This is an enormous percentage, but it doesn’t only include new immigrants. Also included, for example, are workers who arrived in Israel as children in the 1990s as part of the large waves of aliyah from the former Soviet Union.

According to the Aliyah and Integration Ministry, 274,000 immigrants arrived in Israel over the past decade, comprising three percent of the population. But in many high tech companies, including DataRails, Rookout, Melio, Bringg, Panorays and Ubtel, olim who arrived over the past decade make up 15 to 20 percent of the employees.

It appears that the coronavirus pandemic only amplified this trend. Despite the sharp drop in immigration in 2020, the number of olim from North America fell only slightly and remained over 3,000 – similar to the years preceding the pandemic. This year, the number of olim from North America is expected to rise significantly and could reach 5,000. Of these, the number of young people between the ages of 21 and 35 is set to climb by over 40 percent compared to last year. Along with the United States and Canada, other major countries of origin include Russia and Ukraine.

“In March 2020, we were supposed to hold a large fair in North America,” said Zev Gershinsky, executive vice president of Nefesh B’Nefesh, a nonprofit organization that encourages aliyah and aids new immigrants from English-speaking countries. “The event was planned for 1,000 families, but because of the pandemic it moved to Zoom, and 2,500 households participated. We understood there was an opportunity here. In the 12 months since, the number of new [potential olim who have opened aliyah files online] doubled. The jump that we saw this year in the number of olim is in fact the fulfillment of this interest.”

Gershinsky attributes a large part of the new trend to the coronavirus: “Every crisis creates a sense of rethinking your plans, and the pandemic also brought down psychological barriers. If people are already connected to their families through Zoom, does it matter where they are? In regards to employment, people spoke to us about their aliyah plans in hushed tones, so their bosses wouldn’t overhear. Today, managers don’t care where their workers are as long as they log onto Zoom on time.”

For Alex Gertel, 23, the coronavirus crisis was a catalyst. Gertel, who grew up in Philadelphia and studied computer science and business administration in Los Angeles, made the move to Israel two months ago. He lives alone in the Florentin neighborhood in south Tel Aviv. Today he works as a programmer at a start-up, BigId, which develops tools for managing private customer data. Gertel had worked at the company as an intern for the past two summers.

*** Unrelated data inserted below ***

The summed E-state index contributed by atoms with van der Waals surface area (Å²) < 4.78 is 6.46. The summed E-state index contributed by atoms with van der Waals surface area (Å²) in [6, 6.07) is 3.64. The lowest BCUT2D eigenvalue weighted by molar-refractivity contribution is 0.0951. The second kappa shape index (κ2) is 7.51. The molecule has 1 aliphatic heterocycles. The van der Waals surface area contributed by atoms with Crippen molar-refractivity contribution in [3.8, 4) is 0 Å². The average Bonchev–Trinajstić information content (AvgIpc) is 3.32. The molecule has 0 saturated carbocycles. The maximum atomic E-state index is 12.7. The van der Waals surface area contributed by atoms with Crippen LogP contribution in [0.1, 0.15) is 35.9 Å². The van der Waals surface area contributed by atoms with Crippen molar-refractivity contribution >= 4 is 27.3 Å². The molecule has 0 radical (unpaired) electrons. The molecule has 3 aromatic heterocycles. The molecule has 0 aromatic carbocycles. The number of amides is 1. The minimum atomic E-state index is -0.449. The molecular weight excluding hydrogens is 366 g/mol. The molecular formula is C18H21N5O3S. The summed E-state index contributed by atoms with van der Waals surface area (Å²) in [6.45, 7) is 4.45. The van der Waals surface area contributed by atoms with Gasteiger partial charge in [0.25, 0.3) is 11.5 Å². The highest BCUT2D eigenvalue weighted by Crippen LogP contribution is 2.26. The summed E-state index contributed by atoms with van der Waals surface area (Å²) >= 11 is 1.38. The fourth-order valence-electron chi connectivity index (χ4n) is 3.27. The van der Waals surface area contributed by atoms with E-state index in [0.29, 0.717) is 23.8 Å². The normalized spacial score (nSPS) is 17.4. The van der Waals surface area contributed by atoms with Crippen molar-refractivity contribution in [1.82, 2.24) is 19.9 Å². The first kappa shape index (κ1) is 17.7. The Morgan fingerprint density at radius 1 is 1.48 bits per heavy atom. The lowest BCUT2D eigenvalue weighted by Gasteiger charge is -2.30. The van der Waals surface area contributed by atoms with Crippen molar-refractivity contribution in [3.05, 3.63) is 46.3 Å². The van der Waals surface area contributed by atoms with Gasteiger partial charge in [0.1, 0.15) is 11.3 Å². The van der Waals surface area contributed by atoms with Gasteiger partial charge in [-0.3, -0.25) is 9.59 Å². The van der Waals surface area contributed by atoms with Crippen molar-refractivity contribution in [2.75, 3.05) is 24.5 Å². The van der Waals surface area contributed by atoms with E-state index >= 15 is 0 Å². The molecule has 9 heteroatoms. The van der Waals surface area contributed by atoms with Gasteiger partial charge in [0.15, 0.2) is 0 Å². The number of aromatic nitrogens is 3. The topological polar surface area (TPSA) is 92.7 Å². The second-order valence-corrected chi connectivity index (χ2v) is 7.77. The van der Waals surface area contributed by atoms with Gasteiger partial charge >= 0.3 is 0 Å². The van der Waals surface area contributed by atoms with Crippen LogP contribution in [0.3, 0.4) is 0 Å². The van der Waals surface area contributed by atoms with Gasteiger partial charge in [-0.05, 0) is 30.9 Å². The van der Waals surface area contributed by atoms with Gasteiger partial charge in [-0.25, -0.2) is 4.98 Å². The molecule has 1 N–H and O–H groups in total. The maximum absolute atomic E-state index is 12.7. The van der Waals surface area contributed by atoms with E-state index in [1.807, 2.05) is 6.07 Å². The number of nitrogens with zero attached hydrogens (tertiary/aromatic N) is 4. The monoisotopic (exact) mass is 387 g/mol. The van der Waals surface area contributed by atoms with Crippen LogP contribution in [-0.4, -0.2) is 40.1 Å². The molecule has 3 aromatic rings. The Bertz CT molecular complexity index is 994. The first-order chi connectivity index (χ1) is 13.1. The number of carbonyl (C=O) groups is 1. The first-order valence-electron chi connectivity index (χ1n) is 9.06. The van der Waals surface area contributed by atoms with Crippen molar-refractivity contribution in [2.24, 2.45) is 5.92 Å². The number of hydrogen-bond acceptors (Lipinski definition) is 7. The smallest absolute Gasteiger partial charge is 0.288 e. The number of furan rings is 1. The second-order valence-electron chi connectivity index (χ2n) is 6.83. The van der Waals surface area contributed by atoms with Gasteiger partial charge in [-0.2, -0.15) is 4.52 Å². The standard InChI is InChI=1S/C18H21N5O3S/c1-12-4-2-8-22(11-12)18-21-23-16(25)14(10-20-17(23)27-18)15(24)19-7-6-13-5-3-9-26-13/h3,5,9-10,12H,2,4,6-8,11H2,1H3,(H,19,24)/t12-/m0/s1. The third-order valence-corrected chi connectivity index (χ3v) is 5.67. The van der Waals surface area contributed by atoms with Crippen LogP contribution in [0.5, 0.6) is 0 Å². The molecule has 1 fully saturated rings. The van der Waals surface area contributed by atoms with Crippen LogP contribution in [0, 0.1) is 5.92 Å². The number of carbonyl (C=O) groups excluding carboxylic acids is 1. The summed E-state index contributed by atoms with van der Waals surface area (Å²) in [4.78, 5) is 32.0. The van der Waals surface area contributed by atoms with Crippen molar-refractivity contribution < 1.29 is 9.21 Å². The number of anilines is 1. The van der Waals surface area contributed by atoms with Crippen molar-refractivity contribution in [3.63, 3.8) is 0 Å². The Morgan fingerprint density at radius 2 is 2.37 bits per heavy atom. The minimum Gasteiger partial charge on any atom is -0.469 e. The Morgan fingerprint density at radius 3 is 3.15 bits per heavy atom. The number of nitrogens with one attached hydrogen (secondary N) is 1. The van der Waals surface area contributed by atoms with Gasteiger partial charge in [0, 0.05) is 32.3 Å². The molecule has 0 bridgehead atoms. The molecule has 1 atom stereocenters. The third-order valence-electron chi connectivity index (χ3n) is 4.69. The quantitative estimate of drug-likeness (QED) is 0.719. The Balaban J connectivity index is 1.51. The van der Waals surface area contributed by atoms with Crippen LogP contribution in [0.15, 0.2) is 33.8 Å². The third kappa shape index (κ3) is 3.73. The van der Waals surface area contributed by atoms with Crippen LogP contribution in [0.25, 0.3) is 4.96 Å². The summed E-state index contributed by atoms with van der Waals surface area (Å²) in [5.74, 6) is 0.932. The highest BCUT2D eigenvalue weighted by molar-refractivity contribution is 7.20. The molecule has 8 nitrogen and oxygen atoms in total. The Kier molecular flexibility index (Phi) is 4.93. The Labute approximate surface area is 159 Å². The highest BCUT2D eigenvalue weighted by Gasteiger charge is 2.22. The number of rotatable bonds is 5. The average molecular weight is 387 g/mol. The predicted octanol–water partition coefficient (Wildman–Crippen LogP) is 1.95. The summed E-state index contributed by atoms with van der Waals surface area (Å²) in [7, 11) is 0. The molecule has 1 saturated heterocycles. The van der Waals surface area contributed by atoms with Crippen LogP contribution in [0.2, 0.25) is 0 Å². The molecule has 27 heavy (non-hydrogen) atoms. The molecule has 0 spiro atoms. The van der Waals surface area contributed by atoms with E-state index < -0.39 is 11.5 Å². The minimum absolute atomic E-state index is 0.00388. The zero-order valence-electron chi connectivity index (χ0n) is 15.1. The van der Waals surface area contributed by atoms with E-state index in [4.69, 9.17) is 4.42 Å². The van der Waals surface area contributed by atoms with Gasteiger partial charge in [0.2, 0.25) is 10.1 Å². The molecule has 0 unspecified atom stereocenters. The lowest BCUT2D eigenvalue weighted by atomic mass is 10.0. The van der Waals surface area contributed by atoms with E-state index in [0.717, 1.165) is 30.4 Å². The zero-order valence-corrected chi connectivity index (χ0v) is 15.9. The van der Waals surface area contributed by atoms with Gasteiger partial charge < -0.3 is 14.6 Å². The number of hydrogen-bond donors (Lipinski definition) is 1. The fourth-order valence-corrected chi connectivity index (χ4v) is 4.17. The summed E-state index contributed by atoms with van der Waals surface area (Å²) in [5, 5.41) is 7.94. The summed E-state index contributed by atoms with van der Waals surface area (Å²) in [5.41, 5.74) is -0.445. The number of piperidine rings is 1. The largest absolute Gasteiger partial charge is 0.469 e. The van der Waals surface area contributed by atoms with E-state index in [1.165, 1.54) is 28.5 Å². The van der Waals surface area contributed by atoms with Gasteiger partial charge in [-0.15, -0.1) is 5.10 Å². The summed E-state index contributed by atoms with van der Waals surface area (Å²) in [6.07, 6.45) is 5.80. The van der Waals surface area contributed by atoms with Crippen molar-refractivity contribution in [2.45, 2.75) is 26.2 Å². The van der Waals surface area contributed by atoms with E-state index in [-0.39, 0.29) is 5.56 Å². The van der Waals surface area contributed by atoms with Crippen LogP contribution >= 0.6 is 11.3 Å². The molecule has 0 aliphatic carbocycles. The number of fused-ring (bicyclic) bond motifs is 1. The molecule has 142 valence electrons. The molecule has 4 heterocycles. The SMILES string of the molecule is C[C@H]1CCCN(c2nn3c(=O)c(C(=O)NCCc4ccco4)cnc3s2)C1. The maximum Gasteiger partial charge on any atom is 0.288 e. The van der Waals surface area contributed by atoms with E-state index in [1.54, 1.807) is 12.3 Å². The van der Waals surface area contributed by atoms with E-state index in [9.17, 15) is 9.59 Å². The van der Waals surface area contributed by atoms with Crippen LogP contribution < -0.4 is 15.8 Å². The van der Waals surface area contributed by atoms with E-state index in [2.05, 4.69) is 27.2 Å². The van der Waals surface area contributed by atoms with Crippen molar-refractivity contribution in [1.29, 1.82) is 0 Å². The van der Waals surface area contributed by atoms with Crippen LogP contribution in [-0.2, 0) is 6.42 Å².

Employees at DataRails' offices.Credit: Data Rails

“I always planned to move here,” says Gertel, whose older brother also lives in Tel Aviv and works in high-tech, “but when the coronavirus began it became more attractive, because crazy things happened in the United States. I took advantage of the opportunity with BigId,” he said.

In contrast, Jillian Goldberg, VP of marketing and investor relations for Guardknox, a Ramle-based startup developing cybersecurity products for automotive apps and platforms, fell into the industry almost by accident. Goldberg, 30, came to Israel for a graduate degree at Tel Aviv University after working as a science teacher in Texas.

“I had a student visa and was planning to leave at the end of my studies. One of the lecturers asked if I’d like to work on a start-up he’d founded, and I told him he was crazy. I thought I’d stay in Israel for a year, and since then, six years have gone by,” she says.

The lecturer was Guardknox CEO Moshe Shlisel, one of the company’s three founders, who is overseeing Goldberg professionally. “I think many young people like me have many opportunities in Israel and a broader career horizon,” says Goldberg, who has become an enthusiastic spokeswoman for Israeli high-tech.

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Rachel Berger, VP of employment and recruitment at Nefesh B’Nefesh, says that immigrants’ preferences have clearly changed in the last two to three years. “For 20 years I’ve been helping immigrants from North America find employment. Over the years their first priority was to find work in NGOs and nonprofit groups, but because of the Israeli high-tech’s success, people’s first priority now is to go into the industry. It’s a ‘tech revolution’ and the coronavirus [crisis] simply strengthened it.”